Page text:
I just finished up a 10K race over the weekend, my second since arriving in Switzerland last year. Running has always been one of my passions. Now, after having kids, running allows me the rare opportunity to spend time alone (one of the reasons I never considered a jogging stroller!). Getting outside and moving around helps me relieve stress.
Studies have shown that coping will food allergies can be a source of stress and anxiety. As a full-time caregiver for our food-allergic son, my running and occasional races have become even more important to me. Here are just a few examples of recent research on this topic, if you’re interested:
- “The impact of food allergy on the daily activities of children and their families,” Pediatrics (2006)
- “Variations in quality of life among caregivers of food allergic children,” Annals of Allergy, Asthma and Immunology (2010)
- “The psychosocial impact of life-threatening childhood food allergies,” Pediatric Nursing (2012)
Escaping to a Race
Someone asked me the other day whether I was a “professional” runner. I’m certainly not! While I consider myself better than average, that’s about it. When I sign up for races, I compete against myself. A race forces me to train and stay in shape. And, I’ve been very lucky to find a running partner who’s willing to meet me at 6h00, twice a week!
My most recent race was in Payerne. I spent nearly 5 hours, including travel time, entirely by myself. From our town, I hopped on two trains to reach the starting line. I was so happy to be there, and it was such a beautiful spring day.
I love the positive atmosphere at races—the energy and excitement of the runners and spectators. When I’m on my own and running the course, I can focus entirely on myself—how fast I’m running, how I’m feeling. I still think about my family, and how they’ll ask me about how I did after the race, which only drives me to go faster. It sounds cheesy, but racing makes me feel free, alive and strong (on a good day, at least…).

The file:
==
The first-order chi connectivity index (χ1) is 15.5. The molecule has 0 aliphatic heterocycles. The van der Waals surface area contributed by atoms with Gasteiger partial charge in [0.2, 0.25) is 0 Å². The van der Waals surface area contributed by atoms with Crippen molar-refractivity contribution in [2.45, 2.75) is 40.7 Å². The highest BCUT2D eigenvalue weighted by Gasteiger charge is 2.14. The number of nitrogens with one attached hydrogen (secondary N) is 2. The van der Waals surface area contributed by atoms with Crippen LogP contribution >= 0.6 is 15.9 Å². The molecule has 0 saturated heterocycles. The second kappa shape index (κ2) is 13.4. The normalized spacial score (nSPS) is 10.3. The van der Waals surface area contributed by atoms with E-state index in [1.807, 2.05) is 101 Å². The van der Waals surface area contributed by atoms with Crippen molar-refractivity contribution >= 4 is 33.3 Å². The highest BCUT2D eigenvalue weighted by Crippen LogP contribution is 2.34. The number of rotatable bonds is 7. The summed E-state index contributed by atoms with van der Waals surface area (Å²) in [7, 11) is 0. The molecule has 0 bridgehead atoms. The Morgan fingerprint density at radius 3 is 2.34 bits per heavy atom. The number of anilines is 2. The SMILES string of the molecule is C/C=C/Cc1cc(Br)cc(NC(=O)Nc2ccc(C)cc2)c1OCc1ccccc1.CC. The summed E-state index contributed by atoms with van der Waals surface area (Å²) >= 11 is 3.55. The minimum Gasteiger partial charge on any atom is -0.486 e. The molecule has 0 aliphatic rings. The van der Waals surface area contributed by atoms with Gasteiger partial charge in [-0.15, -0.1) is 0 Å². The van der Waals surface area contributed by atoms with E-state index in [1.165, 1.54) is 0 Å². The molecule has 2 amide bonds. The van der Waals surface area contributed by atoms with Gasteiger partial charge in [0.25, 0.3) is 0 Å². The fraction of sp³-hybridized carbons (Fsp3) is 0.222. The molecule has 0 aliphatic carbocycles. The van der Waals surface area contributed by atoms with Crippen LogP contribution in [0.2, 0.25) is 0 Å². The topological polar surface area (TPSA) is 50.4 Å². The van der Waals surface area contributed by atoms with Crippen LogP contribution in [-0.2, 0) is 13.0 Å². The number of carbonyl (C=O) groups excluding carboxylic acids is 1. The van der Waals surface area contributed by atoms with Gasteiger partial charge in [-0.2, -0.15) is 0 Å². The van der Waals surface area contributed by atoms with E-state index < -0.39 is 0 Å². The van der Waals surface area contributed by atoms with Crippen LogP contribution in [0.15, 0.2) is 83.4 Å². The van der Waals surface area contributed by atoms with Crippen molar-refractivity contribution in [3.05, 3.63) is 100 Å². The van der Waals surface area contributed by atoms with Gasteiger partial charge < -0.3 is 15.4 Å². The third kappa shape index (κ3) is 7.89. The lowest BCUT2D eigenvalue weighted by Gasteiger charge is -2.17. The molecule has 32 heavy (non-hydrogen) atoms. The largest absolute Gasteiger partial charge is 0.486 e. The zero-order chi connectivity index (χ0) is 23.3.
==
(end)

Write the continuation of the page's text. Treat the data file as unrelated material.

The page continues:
And, there’s inevitably food at a race. At this race, seconds after I crossed the finished line (where I almost puked—something I’ve never done before, but I full-out sprinted the last 50 meters trying unsuccessfully to beat some guy), I received a bottle of water and a big block of Swiss gruyére. Cheese is not okay for my food-allergic son, but I didn’t have to worry since he wasn’t with me (and it was completely shrink-wrapped).
For the train ride home, I picked up a chocolate chip cookie, which I haven’t had in a long time. I ate it without considering whether my son would grab at it or pick up some of the crumbs or touch my hands after I’m finished because they haven’t been washed yet. I was content—pleased with my accomplishment of finishing the race without barfing, and relaxed because I wasn’t in my usual caregiver role (which I think any parent can relate to, regardless of whether their kids have food allergies!).
Honestly, I have nothing to complain about. My son is doing well. He’s never had an anaphylactic reaction (my fingers are always crossed in hopes he never does). We’re living in Switzerland where we enjoy access to incredible health care and an overall high quality of life. I’m now serving as a stay-at-home mom to my two boys, in part, so I can closely monitor my son’s food.
I’m so thankful, yet I live with a persistent fear. This feeling was so eloquently described in last week’s New York Times article by another parent of a food-allergic child (with more allergies than our son and with greater severity):
“…food allergies amplify a kind of fear every parent experiences — of a child dashing suddenly into the street and, just like that, being gone. Your child is always playing near a precipice that is visible only to you: you may be able to keep her from falling off, but you can never move her away from the edge.”
So, until my son’s food allergies magically disappear (there’s a good chance they might in the coming years), I will continue to run as always and escape to an occasional race. Also, I’ll make sure my son’s older brother and my husband get those opportunities too. We have the luxury of taking a break from the world of food allergies, but my son doesn’t at this point. He’s so young—he doesn’t realize what’s happening to him and around him yet. There will be new challenges as he gets older, but we’ll figure them out together.
If you’re living with food allergies, what are your stress relievers? I plan to sign up for another 10K race in June, if anyone wants to join me! 🙂